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Markovic also has pace, and while you might not have liked what you’ve seen so far, he came with a reputation that he might just live up to — quick, skilful, can carry the ball at pace. Under the right coaching he could be very useful. If not, then sell him next summer. To let him go this summer would be foolish — a repetition of the mistake last season when he was loaned out only for the side to look short on numbers.

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One huge aspect of the general reaction to this transfer is where we have signed Mane from. Dejan Lovren, Adam Lallana, Rickie Lambert and Nathaniel Clyne are now joined by Mane as players we’ve signed from Southampton in the last two years.

It’s easy to accuse the club of laziness here. For all intents and purposes it looks like all they do is watch Southampton. It’s easy to draw that conclusion. However, at the same time, after you’ve signed Lallana and Lovren, why can’t you reassess your needs at right back 12 months down the line and decide that Clyne is the right back that you fancy?

*Ooh, LOL… 😴*

Are you supposed to let pride turn you to a right back you feel is inferior, or a worse deal financially?
Those transfers only apply to the previous manager. Why should Klopp not be able to buy Mane? According to The Telegraph’s Chris Bascombe he was scouting him nearly four years ago at the Olympics and wanted him at Dortmund. It’s pretty obvious to me that this is a player Klopp absolutely wanted.

Should Ian Ayre have aborted dancing around town with his tie on his head to say, “Sorry, Kloppo, I know that you really fancy this lad but you can’t have him — there’s a self-imposed quota on signing Southampton players and because some other fella signed Rickie Lambert in 2014 cos he needed some decorating doing you can’t have him”?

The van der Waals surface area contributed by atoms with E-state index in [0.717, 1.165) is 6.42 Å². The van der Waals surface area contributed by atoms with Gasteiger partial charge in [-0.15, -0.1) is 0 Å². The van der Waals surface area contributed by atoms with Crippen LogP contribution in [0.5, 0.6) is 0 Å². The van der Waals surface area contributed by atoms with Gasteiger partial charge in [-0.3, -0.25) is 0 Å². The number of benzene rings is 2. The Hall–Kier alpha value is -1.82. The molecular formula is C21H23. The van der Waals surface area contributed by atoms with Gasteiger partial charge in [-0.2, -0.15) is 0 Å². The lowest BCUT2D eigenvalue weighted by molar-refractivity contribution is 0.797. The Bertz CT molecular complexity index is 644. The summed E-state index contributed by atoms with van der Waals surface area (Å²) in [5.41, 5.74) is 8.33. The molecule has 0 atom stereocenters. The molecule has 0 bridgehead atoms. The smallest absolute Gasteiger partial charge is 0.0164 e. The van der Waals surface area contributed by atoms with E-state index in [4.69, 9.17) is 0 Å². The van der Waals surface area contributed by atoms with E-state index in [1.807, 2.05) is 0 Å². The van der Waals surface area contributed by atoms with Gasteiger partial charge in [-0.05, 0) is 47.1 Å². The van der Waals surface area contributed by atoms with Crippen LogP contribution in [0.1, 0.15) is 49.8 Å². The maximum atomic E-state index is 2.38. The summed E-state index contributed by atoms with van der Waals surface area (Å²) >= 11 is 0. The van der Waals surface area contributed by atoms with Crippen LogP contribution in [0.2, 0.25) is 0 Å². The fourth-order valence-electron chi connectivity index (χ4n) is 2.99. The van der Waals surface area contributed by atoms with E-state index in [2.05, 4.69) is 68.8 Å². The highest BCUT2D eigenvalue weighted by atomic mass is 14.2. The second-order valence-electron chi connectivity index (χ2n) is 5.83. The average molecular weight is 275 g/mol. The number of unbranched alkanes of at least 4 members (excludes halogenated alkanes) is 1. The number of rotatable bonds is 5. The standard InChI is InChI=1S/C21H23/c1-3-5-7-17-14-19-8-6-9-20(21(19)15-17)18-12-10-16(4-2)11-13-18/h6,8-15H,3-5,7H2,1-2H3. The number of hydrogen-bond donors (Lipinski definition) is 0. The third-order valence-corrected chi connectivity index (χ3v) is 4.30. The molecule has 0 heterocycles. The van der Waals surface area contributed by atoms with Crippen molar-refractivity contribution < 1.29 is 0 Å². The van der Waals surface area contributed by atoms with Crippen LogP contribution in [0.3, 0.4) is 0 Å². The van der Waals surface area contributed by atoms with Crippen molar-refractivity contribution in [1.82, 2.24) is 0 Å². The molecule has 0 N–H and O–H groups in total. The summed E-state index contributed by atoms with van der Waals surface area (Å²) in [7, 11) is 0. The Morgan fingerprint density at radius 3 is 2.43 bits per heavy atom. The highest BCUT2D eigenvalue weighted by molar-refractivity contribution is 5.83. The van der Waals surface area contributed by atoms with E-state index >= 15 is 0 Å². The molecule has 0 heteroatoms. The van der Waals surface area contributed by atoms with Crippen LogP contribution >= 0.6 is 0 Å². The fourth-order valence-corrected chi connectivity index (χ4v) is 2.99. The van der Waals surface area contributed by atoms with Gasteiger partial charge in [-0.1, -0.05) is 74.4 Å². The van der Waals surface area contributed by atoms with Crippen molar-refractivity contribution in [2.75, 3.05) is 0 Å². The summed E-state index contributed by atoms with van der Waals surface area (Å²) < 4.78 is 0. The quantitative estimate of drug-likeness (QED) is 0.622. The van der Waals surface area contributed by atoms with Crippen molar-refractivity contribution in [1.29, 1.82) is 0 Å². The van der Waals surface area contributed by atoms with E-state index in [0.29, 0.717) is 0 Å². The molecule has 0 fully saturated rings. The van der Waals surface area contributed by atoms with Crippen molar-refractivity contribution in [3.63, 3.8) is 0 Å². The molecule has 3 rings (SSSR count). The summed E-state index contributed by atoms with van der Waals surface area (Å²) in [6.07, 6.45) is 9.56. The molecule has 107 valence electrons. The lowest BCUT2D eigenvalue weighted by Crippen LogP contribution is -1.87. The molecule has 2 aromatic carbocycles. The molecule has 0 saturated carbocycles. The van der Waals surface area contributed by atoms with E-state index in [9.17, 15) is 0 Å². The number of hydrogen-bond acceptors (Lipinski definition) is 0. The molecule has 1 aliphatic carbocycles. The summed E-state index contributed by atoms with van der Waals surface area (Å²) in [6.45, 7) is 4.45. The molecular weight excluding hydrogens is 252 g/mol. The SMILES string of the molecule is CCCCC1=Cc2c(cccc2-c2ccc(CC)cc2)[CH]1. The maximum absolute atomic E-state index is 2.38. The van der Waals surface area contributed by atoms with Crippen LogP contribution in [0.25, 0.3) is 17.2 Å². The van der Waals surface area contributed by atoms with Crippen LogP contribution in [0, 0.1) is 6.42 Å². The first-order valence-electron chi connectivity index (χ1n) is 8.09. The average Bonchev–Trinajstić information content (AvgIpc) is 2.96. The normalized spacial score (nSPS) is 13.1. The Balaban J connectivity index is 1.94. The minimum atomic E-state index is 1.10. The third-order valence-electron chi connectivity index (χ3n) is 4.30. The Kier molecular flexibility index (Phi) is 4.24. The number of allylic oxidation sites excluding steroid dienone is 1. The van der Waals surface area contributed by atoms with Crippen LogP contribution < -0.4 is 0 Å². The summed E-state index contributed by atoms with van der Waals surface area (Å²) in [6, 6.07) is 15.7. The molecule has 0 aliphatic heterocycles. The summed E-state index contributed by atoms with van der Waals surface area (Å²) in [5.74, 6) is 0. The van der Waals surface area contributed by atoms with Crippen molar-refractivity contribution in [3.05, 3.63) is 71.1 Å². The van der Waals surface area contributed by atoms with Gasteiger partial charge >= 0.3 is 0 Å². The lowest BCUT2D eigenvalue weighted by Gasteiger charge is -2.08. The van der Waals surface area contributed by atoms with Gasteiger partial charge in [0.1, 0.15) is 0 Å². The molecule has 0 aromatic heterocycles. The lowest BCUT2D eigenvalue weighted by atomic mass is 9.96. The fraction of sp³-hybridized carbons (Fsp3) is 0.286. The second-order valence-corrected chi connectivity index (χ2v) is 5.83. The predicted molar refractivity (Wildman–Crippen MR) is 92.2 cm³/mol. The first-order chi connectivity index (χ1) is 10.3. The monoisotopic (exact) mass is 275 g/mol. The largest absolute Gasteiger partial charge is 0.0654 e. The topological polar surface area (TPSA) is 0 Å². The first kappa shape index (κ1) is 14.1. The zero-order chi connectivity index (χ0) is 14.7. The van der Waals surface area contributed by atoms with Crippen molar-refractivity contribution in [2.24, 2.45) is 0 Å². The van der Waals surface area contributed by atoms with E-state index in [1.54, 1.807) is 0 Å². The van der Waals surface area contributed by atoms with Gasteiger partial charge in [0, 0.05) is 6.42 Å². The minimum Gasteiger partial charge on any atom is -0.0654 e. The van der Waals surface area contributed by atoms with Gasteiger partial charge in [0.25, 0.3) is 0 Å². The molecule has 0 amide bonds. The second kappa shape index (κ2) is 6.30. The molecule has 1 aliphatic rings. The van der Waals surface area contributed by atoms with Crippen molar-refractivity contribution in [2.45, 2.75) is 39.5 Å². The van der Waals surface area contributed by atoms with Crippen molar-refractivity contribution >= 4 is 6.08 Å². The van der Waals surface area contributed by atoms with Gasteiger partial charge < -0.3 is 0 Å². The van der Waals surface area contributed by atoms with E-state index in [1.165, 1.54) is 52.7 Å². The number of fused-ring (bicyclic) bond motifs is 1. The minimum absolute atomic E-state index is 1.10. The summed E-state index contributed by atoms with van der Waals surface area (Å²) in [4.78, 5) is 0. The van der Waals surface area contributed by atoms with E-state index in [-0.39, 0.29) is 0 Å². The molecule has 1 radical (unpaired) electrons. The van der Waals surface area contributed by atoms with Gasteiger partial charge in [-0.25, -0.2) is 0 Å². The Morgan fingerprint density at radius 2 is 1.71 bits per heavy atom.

That would be an absolutely farcical way to operate.

You can argue we’ve signed too many players from Southampton, that’d be perfectly valid.

I like Lallana but for £25m you could have signed more goals. Rickie Lambert was obviously a complete bust, as they’d say in the NFL, and while Dejan Lovren looks like he might now be a good long-term option you’d be hard pressed to have not been able to find a perfectly competent centre half for £20m.

Clyne is exactly what I want from a full back, but good awareness of the market would see you get a good right back for considerably less money. That’s how Napoli got Elseid Hysaj for €5m. He’s very good. He cost buttons. Good full backs can be obtained cheaply.

All of that is irrelevant to this transfer though. Klopp didn’t sign any of these players. They weren’t his decisions. Why should people judge the Mane signing based on anything to do with previous signings from Southampton? You shouldn’t because he’s Klopp’s man. So don’t.

Will Mane be any good? That’s not something I’ve got a clue about to be honest. I’ve given up having opinions on players before the player signs. In the past I’ve got some right, I’ve got some wrong. As has everyone right down from the manager to a fella in your local who spends his weekends watching Sky on a barstool.

Ultimately, Liverpool have just signed a player — and the people who signed him have watched him more than I have and also know more about this sport of ours than me.

Football is about watching your team win. Not being right on the internet. If Mane turns out to be absolute bobbins and you take satisfaction from it you’re probably a bit weird.

Finally, if you haven’t noticed, we’ve got a game on Friday week. An actual game of football. I’ll be paying absolutely no attention to it, but we have a game nevertheless. It’ll be August 12 (I’ve decided we’re opening on the Friday night against Arsenal based on nothing) before you know it.

Listen: In Our Latest Free Podcast We Talk About Liverpool FC’s Identity in 2016